Karen Anne Jeffries, 1943-2021

Karen Anne Jeffries passed away peacefully on the evening of Nov. 9, 2021 at Kaweah Health Hospital with her son by her side. She was 78 years old. Karen was born in 1943 to Clarence and Emma Clark. She began her education at the historic Locust Grove schoolhouse, later graduating from Exeter High School and Fresno State College with a BA in arts. In 1974, she wrote a feature article for “Horseman” magazine, titled: “Wild Horses: Do they have a future?” about how two men (Robert Brislawn and Jeff Edwards), from the Wild Horse Research Farm in Porterville, Calif., who were attempting to prevent the extinction of the Barb and Spanish Barb.

Karen Anne Jeffries

In 1975 she married the now late Michael Jeffries, and in 1981 a son was born to them. Though later divorcing, they had fond memories of their time together and remained friends. Through the years, she volunteered with the Peace Corps (for which she lived in Hawaii for a short time), worked at a television station, as a secretary for “Williams, Brodersen, Pritchett & Burke LLP”, teacher’s aide, legal transcriber, and as a merchandiser of books and greeting cards for American Greetings and Carlton Cards. In 2018 she retired from the Tulare County District Attorney’s office and was awarded for her 18 years of service.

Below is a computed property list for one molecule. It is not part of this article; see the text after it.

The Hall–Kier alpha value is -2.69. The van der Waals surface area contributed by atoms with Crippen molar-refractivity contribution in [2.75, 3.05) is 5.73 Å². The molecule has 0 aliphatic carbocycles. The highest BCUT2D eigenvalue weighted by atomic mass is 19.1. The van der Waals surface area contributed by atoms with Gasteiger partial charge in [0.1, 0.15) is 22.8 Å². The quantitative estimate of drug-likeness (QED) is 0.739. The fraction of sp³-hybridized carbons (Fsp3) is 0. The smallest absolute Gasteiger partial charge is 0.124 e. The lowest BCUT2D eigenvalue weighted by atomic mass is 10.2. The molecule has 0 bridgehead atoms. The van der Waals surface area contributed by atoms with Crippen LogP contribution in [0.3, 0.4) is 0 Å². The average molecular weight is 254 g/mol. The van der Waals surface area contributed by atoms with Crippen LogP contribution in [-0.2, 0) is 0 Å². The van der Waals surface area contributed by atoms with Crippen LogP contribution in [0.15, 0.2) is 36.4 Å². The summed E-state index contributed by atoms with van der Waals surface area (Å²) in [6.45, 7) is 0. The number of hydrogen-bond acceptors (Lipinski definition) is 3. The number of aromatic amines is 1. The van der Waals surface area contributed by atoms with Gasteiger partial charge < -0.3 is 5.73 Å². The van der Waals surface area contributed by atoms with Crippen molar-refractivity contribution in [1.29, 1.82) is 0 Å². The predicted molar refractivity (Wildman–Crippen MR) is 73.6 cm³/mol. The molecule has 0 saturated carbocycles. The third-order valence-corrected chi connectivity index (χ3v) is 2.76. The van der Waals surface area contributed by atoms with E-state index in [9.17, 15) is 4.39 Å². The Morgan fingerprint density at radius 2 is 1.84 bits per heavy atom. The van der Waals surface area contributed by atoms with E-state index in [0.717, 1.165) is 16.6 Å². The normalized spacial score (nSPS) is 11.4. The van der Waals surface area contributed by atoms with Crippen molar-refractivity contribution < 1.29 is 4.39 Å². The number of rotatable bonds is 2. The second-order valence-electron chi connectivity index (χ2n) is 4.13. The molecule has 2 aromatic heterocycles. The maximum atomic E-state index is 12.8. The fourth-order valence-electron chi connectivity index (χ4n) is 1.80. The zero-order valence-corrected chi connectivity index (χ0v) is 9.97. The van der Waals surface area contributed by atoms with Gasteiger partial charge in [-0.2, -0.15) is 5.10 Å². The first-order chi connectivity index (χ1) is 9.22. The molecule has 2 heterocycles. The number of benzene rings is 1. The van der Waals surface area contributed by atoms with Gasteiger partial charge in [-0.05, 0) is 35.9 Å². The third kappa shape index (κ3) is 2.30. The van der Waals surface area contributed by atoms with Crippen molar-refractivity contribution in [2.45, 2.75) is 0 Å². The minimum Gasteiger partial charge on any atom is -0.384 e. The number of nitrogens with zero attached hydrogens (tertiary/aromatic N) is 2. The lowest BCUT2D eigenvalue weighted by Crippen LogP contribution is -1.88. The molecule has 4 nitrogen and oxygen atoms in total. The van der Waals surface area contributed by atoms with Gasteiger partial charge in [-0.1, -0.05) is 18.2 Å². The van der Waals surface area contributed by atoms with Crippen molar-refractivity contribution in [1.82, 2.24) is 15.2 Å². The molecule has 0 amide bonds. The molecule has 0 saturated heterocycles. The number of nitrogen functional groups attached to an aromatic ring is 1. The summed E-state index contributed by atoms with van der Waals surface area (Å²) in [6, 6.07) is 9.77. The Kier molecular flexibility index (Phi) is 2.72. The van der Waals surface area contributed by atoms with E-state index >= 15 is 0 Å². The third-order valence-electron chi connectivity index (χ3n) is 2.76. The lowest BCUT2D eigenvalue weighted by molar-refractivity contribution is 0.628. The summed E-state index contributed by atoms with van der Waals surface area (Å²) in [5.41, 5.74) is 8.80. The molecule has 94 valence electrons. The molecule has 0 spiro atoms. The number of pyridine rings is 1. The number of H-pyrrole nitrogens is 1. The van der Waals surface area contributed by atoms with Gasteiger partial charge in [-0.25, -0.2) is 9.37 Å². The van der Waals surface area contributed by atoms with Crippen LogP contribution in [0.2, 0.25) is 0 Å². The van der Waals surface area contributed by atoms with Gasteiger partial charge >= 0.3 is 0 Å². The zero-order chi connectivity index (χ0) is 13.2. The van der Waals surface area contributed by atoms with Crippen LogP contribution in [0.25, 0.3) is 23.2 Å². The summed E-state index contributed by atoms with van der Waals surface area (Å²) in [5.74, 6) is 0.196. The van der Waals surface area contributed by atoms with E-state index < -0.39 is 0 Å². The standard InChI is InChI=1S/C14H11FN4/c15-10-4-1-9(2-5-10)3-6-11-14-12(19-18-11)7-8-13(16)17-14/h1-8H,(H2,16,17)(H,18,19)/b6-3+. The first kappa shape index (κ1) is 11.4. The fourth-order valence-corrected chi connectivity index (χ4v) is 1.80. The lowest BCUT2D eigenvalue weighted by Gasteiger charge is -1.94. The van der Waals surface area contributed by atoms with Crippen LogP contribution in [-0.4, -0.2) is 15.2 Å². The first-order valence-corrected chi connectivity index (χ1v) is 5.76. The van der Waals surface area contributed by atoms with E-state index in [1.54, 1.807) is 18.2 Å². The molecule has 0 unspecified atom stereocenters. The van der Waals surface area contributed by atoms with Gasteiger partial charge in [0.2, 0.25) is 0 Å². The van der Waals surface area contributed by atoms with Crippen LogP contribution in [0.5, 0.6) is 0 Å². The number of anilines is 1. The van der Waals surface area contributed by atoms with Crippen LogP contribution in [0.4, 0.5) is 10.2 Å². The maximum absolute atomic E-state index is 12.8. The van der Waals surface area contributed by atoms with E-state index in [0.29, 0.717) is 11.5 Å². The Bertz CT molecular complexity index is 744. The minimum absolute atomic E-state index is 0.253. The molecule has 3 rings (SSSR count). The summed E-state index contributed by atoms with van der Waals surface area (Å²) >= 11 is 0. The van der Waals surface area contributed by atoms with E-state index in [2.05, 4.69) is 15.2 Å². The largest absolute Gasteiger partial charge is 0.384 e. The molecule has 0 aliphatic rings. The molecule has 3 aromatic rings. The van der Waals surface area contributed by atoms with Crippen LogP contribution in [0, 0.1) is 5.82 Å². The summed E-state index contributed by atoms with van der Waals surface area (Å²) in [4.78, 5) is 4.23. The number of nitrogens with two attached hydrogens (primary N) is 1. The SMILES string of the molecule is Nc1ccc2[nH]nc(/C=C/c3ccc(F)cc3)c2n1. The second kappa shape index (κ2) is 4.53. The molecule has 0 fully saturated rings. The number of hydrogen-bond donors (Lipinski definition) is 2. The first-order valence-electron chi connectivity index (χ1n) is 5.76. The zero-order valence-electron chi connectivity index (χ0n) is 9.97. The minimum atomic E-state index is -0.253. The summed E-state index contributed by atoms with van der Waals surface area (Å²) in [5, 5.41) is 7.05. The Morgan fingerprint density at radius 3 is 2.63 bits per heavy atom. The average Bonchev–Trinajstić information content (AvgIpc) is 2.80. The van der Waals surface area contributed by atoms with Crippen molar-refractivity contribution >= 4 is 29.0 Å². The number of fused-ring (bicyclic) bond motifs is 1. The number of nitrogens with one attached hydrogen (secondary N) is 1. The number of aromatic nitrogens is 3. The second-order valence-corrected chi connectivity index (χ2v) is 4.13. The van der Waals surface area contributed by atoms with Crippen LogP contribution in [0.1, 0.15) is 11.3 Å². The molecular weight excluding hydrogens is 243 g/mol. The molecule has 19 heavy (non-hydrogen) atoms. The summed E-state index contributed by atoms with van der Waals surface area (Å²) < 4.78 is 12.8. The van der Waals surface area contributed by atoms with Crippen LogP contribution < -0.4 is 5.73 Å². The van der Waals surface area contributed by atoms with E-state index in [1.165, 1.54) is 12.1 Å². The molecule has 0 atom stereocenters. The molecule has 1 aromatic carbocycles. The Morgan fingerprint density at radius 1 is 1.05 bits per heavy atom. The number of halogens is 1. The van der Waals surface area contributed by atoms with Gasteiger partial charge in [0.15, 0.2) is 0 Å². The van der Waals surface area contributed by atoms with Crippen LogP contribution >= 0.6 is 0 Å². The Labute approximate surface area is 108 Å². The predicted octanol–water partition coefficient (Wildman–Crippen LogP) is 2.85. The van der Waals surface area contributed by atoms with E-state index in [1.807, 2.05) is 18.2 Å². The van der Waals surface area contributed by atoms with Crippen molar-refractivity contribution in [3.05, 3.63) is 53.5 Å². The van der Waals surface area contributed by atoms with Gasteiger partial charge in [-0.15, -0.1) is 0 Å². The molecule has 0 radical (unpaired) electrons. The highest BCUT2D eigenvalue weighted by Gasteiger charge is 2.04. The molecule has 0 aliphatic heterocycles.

One of Karen’s favorite stories was that not long after returning home from Hawaii her car was hit from behind by another vehicle, pushing her into a fire hydrant and causing the water to go up like a geyser. As the water showered her car, the TV news station covering the story played “Raindrops Keep Fallin’ on My Head” by B.J. Thomas, which remained one of her favorite songs and artists. Karen was a quiet, loving person and wonderful mother, who enjoyed the country, spending time with her family and friends, her pets (most recently her dog, Maya), going to the beach, camping, gardening, crocheting, cooking, listening to Hawaiian music, watching Hallmark films, and reading books from the library. Some of her favorites were suspense and mystery novels by authors like Janet Evanovich.

She is survived by her son, Douglas Jeffries; her brother, John (wife, Lory) Clark; and her niece, Stacey Kelch (husband Caleb, and their four children).

Thank you to the first responders, as well as the doctors, nurses, and staff at Kaweah Health Hospital who cared for her, doing everything they could and being there for the family in this difficult time. Some of her favorite wild animals were pandas, dolphins, geckos, turtles, sea otters, elephants, and koalas. If you knew Karen, or would like to honor her memory, please consider donating to the World Wildlife Fund.

“Two roads diverged in a wood, and I—I took the one less traveled by,” And that has made all the difference.”

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